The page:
Jormungandr is a kernel implementation of a COFF loader, allowing kernel developers to load and execute their COFFs in the kernel.

The only supported type of COFF is an x64 kernel COFF (meaning a COFF that uses functions from either NTOSKRNL or SSDT).

This project is not supported to run with VBS enabled because it is using pools with execute permissions but this project should work for any version of Windows starting from Windows 7.

If you are unfamiliar with COFF and COFF loading, please refer to TrustedSec’s blog post about COFF loaders.

Basic Usage

To communicate with the driver, you can use and compile the example file with CMake. This is an example of the most basic usage:

int main() {
    HANDLE hDrv = CreateFile(DRIVER_NAME, GENERIC_WRITE | GENERIC_READ, 0, nullptr, OPEN_EXISTING, 0, nullptr);

    // ...

    BOOL result = WriteFile(hDrv, &data, sizeof(data), &bytesWritten, NULL);

    // ...

To run and execute the existing example, all you have to do is create your own COFF or use the example:

JormungandrExample.exe example.out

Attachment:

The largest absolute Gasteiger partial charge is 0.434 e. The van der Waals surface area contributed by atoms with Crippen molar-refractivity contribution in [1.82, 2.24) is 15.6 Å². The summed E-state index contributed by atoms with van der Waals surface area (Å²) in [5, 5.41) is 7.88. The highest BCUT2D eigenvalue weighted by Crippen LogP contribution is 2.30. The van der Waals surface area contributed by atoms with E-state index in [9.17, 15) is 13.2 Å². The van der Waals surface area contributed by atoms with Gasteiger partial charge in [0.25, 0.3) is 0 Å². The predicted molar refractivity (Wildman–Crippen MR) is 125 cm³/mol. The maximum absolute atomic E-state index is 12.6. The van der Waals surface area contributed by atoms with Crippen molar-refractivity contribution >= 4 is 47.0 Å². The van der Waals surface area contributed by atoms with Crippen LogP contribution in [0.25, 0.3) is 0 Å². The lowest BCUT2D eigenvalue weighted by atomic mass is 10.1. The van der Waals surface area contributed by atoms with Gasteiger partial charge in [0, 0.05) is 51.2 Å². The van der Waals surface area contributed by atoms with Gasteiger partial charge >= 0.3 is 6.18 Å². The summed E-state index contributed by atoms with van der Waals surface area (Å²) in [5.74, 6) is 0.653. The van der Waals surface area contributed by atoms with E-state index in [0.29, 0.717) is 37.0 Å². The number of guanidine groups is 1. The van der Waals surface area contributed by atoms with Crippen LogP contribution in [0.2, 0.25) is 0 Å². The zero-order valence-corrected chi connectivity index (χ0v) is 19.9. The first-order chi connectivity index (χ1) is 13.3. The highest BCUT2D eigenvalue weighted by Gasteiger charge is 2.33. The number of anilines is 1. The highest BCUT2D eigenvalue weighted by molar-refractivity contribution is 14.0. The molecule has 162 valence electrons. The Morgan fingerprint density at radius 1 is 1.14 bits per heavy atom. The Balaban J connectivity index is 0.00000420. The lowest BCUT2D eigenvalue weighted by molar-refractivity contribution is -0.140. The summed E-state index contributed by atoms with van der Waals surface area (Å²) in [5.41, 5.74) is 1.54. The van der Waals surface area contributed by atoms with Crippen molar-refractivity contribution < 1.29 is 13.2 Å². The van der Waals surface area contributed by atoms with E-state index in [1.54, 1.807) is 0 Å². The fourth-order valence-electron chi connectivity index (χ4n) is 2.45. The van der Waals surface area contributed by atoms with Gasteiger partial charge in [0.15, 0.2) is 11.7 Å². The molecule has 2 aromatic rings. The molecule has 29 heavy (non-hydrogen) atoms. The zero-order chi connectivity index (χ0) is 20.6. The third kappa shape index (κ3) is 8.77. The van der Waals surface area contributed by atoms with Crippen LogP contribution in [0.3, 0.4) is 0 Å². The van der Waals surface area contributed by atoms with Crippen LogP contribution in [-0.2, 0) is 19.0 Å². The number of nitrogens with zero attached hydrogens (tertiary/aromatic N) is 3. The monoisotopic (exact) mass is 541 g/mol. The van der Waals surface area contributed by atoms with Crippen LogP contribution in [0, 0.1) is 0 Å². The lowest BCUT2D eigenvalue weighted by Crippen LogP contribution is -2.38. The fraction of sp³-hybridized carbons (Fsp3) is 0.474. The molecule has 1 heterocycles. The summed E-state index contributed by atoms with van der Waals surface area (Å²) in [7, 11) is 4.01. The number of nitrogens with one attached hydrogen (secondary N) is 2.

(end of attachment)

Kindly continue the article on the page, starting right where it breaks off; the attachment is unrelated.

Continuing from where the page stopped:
Writing kernel COFFs

To write a kernel COFF, create a new C file and import the functions you want as follows:


Replace the <FUNCTION_RETURN_TYPE> with the return type of the function you want, the <LIBRARY> can be either ntoskrnl or ntdll the rest is the signature of the function. After the function is imported, you can use it the way you are used to writing code.

To build the COFF, use the following command:

x86_64-w64-mingw32-gcc -c example.c -o example.out


Building the client

To compile the client, you will need to install CMake and Visual Studio 2022 installed and then just run:

mkdir build
cd build
cmake ..
cmake --build .

Building the driver

To compile the project, you will need the following tools:

Clone the repository and build the driver.


To test it in your testing environment run those commands with elevated cmd:

bcdedit /set testsigning on

After rebooting, create a service and run the driver:

sc create nidhogg type= kernel binPath= C:\Path\To\Driver\Nidhogg.sys
sc start nidhogg


To debug the driver in your testing environment run this command with elevated cmd and reboot your computer:

bcdedit /debug on

After the reboot, you can see the debugging messages in tools such as DebugView.